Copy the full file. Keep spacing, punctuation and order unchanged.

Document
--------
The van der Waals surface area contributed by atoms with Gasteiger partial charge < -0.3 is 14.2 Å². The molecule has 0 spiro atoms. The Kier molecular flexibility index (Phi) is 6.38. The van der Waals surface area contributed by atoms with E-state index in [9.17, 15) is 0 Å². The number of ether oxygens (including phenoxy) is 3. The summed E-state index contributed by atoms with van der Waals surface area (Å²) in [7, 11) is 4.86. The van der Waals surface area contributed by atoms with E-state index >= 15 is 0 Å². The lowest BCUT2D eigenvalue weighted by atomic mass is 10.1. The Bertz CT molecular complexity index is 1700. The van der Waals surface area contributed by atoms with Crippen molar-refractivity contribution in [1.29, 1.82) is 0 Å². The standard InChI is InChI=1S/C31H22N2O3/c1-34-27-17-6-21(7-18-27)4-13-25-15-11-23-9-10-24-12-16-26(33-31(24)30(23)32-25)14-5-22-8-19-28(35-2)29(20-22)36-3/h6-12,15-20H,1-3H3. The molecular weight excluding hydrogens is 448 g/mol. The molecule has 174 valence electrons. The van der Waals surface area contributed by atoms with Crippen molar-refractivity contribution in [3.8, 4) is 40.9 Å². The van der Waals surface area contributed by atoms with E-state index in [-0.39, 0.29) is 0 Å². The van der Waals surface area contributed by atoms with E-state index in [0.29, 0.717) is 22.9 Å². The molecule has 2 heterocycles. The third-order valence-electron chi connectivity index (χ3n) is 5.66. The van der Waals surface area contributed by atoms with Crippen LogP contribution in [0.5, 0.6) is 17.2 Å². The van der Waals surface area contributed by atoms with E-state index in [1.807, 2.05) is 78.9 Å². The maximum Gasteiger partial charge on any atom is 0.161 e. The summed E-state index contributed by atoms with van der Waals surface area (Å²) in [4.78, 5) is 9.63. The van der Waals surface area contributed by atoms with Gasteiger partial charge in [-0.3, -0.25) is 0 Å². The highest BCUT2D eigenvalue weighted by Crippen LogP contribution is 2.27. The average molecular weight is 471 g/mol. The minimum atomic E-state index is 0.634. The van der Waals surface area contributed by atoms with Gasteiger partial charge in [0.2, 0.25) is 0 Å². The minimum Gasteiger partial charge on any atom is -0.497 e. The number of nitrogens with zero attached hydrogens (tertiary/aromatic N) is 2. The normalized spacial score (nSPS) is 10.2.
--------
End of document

The van der Waals surface area contributed by atoms with Gasteiger partial charge < -0.3 is 14.2 Å². The molecule has 0 spiro atoms. The Kier molecular flexibility index (Phi) is 6.38. The van der Waals surface area contributed by atoms with E-state index in [9.17, 15) is 0 Å². The number of ether oxygens (including phenoxy) is 3. The summed E-state index contributed by atoms with van der Waals surface area (Å²) in [7, 11) is 4.86. The van der Waals surface area contributed by atoms with E-state index >= 15 is 0 Å². The lowest BCUT2D eigenvalue weighted by atomic mass is 10.1. The Bertz CT molecular complexity index is 1700. The van der Waals surface area contributed by atoms with Crippen molar-refractivity contribution in [1.29, 1.82) is 0 Å². The standard InChI is InChI=1S/C31H22N2O3/c1-34-27-17-6-21(7-18-27)4-13-25-15-11-23-9-10-24-12-16-26(33-31(24)30(23)32-25)14-5-22-8-19-28(35-2)29(20-22)36-3/h6-12,15-20H,1-3H3. The molecular weight excluding hydrogens is 448 g/mol. The molecule has 174 valence electrons. The van der Waals surface area contributed by atoms with Crippen molar-refractivity contribution in [3.8, 4) is 40.9 Å². The van der Waals surface area contributed by atoms with E-state index in [-0.39, 0.29) is 0 Å². The van der Waals surface area contributed by atoms with E-state index in [0.29, 0.717) is 22.9 Å². The molecule has 2 heterocycles. The third-order valence-electron chi connectivity index (χ3n) is 5.66. The van der Waals surface area contributed by atoms with Crippen LogP contribution in [0.5, 0.6) is 17.2 Å². The van der Waals surface area contributed by atoms with E-state index in [1.807, 2.05) is 78.9 Å². The maximum Gasteiger partial charge on any atom is 0.161 e. The summed E-state index contributed by atoms with van der Waals surface area (Å²) in [4.78, 5) is 9.63. The van der Waals surface area contributed by atoms with Gasteiger partial charge in [-0.3, -0.25) is 0 Å². The highest BCUT2D eigenvalue weighted by Crippen LogP contribution is 2.27. The average molecular weight is 471 g/mol. The minimum atomic E-state index is 0.634. The van der Waals surface area contributed by atoms with Gasteiger partial charge in [0.2, 0.25) is 0 Å². The minimum Gasteiger partial charge on any atom is -0.497 e. The number of nitrogens with zero attached hydrogens (tertiary/aromatic N) is 2. The normalized spacial score (nSPS) is 10.2.